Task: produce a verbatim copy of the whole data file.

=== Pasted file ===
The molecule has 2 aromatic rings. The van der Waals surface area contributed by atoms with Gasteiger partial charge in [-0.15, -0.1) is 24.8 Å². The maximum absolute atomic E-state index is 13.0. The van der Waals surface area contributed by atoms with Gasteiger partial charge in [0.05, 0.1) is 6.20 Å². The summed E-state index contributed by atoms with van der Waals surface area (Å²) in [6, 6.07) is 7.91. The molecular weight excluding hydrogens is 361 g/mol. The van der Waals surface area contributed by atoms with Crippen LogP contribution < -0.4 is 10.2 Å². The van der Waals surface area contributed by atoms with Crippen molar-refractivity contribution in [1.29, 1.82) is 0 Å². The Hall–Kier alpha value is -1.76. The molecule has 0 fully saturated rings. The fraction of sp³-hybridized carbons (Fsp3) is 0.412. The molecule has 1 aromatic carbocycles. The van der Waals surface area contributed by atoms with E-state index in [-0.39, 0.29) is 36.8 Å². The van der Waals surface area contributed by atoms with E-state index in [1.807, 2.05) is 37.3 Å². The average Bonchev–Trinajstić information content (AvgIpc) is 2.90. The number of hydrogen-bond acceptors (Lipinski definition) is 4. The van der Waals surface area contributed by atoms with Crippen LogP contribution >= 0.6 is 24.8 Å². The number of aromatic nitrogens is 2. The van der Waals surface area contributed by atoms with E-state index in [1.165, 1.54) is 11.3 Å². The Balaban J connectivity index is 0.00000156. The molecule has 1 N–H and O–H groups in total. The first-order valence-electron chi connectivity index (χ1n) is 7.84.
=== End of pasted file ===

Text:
The molecule has 2 aromatic rings. The van der Waals surface area contributed by atoms with Gasteiger partial charge in [-0.15, -0.1) is 24.8 Å². The maximum absolute atomic E-state index is 13.0. The van der Waals surface area contributed by atoms with Gasteiger partial charge in [0.05, 0.1) is 6.20 Å². The summed E-state index contributed by atoms with van der Waals surface area (Å²) in [6, 6.07) is 7.91. The molecular weight excluding hydrogens is 361 g/mol. The van der Waals surface area contributed by atoms with Crippen LogP contribution < -0.4 is 10.2 Å². The van der Waals surface area contributed by atoms with Crippen molar-refractivity contribution in [1.29, 1.82) is 0 Å². The Hall–Kier alpha value is -1.76. The molecule has 0 fully saturated rings. The fraction of sp³-hybridized carbons (Fsp3) is 0.412. The molecule has 1 aromatic carbocycles. The van der Waals surface area contributed by atoms with E-state index in [-0.39, 0.29) is 36.8 Å². The van der Waals surface area contributed by atoms with E-state index in [1.807, 2.05) is 37.3 Å². The average Bonchev–Trinajstić information content (AvgIpc) is 2.90. The number of hydrogen-bond acceptors (Lipinski definition) is 4. The van der Waals surface area contributed by atoms with Crippen LogP contribution >= 0.6 is 24.8 Å². The number of aromatic nitrogens is 2. The van der Waals surface area contributed by atoms with E-state index in [1.165, 1.54) is 11.3 Å². The Balaban J connectivity index is 0.00000156. The molecule has 1 N–H and O–H groups in total. The first-order valence-electron chi connectivity index (χ1n) is 7.84.